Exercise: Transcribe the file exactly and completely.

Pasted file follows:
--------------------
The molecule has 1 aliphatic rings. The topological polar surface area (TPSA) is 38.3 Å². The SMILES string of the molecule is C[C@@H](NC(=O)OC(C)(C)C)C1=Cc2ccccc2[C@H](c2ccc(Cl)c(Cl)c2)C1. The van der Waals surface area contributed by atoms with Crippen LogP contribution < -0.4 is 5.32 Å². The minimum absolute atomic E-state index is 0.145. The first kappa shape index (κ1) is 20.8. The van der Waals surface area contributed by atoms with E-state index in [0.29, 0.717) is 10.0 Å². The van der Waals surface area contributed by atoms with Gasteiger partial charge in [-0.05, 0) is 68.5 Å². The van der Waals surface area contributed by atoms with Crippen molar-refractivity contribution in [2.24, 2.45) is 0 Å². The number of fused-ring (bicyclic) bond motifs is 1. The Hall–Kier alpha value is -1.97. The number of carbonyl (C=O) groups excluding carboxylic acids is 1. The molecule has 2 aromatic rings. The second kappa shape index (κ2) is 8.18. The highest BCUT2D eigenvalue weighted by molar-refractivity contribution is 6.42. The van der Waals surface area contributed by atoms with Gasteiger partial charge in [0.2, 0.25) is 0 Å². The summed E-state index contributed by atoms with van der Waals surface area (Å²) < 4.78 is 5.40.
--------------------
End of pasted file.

The molecule has 1 aliphatic rings. The topological polar surface area (TPSA) is 38.3 Å². The SMILES string of the molecule is C[C@@H](NC(=O)OC(C)(C)C)C1=Cc2ccccc2[C@H](c2ccc(Cl)c(Cl)c2)C1. The van der Waals surface area contributed by atoms with Crippen LogP contribution < -0.4 is 5.32 Å². The minimum absolute atomic E-state index is 0.145. The first kappa shape index (κ1) is 20.8. The van der Waals surface area contributed by atoms with E-state index in [0.29, 0.717) is 10.0 Å². The van der Waals surface area contributed by atoms with Gasteiger partial charge in [-0.05, 0) is 68.5 Å². The van der Waals surface area contributed by atoms with Crippen molar-refractivity contribution in [2.24, 2.45) is 0 Å². The number of fused-ring (bicyclic) bond motifs is 1. The Hall–Kier alpha value is -1.97. The number of carbonyl (C=O) groups excluding carboxylic acids is 1. The molecule has 2 aromatic rings. The second kappa shape index (κ2) is 8.18. The highest BCUT2D eigenvalue weighted by molar-refractivity contribution is 6.42. The van der Waals surface area contributed by atoms with Gasteiger partial charge in [0.2, 0.25) is 0 Å². The summed E-state index contributed by atoms with van der Waals surface area (Å²) < 4.78 is 5.40.